Crucial Thought Rss

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Chris selected as K12OnlineConference keynote speaker Each year the K12OnlineConference provides tremendous professional development for free, and entirely online. This year, they have selected me as one of their keynote speakers. I am thrilled to have been chosen and look forward to participating in the conversation. Read the full post announcing all the keynote speakers here.

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Two quick links on Cognitive Load Theory I've been fielding lots of questions lately about Cognitive Load Theory. Here are two quick links that may be useful. First is an article talking about the practical implications of CLT on the design of learning. The second are some "recent" (as of 2003) developments regarding CLT. Happy reading! Update: I clarified the second...

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Practical advice on kids and Android app development After hearing about my students' success developing an Android app, I've gotten several emails asking for more details as to how I practically worked with my kids. Here are some pointers that I offered to the first person that emailed me, perhaps they are of some use to you. Please note that your mileage may vary. It's ok to not be...

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Publishing an App Inventor app to the Android Market As I mentioned earlier, my students and I published an Android app to the Android Market. See those links for more information on the background. This post is decidedly technical. First, once we finished the coding process, we packaged the app for to download to the computer. This is an option in App Inventor. This downloaded an .apk file....

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Designing and publishing an Android app with kids This post is designed to provide some context around how/why we decided to build this app. The more technical details of the code and how we published it will come in a future post. My students and I recently completed and published an Android app, and here's how we did it. First, the genesis for this goes back to a question I asked...

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Lecture Capture dilemna from the student perspective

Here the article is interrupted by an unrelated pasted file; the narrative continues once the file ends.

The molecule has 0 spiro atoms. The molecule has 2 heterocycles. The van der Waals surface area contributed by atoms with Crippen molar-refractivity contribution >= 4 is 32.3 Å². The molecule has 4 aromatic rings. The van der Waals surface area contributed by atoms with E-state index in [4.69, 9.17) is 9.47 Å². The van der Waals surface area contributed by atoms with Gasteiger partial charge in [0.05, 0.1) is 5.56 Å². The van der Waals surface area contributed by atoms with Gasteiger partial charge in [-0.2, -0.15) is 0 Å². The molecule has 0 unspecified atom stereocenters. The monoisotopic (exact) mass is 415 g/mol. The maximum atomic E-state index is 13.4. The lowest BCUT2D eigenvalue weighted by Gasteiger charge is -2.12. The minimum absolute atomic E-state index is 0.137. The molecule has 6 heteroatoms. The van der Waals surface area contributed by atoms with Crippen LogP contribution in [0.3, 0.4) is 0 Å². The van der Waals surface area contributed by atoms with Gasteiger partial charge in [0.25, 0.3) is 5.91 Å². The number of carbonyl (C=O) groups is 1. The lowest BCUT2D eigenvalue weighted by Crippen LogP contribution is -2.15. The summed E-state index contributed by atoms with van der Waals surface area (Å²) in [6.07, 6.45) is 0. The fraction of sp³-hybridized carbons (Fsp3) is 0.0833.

Category : General

After reading through Jen’s post on lecture capture from a staff perspective, I’ve been hit with it from a student perspective. There is a class that is required for my doctoral program and it is only taught once every two years. It’s coming in Spring.

It’s at 1:30 pm. I’m at work until 2:45pm. I’d get to class at 3:15pm and it ends at 4:15pm. Needless to say, I’d miss nearly two hours of lecture which I simply cannot afford to do.

Please don’t rag on lecture, this is not what this is about. It’s not up to us to decide how she wants to teach. The professor is a wonderful lady but is a bit older and she does things a certain way. Truth is, I like her classes, and I enjoy the lecture.

I’d like to capture video of the lecture but am not sure how to do it without it being a huge pain in the neck.

If the class were shorter I’d just give my Flip camera to someone, but it only holds an hour of footage.

If I’ll get there at 3:15, that’s an hour and 45 minutes. The other solution is a second Flip? I suppose that’s possible.

I have a few friends in the class so I could easily get them to set up cameras for me.

Anything better? Something simpler than two cameras?

Comments (3)

I would talk to the professor first and see what options she may have. Do you know if there’s wireless in the classroom? Someone could ustream it and record the stream. Maybe the college can provide a recording solution. I think it’s important for your story to get to the IT and eLearning people, so they are aware of your needs. If I had more student feedback, it would be much easier to make decisions. Do you need video? Would audio work? She may be willing to to record digital audio for you in exchange for you editing and publishing it for her. I see lots of options!

I second the thoughts on Ustream or just digital audio capture. Perhaps you can repackage the audio if that is the route you must go, and give it to her. Maybe you can offer to make the course a podcast, much like Itunes U or other collegiate classes that provide free audio of courses.

Cleaning it up, adding an intro and end on it, and editing out unnecessary stuff may be a perfect gift for the prof to (brownie points anyone?)

Get a Canon FS100 — they’re about $300. You can get 5 hours of video on an 8GB SD card (which is under $20) in LP mode. I would not rely on wireless connectivity or a computer-based system for this. Using a camera is pretty straightforward. When you’re ready to watch the thing you can either plug it straight into a TV or pull the video file off the SD card.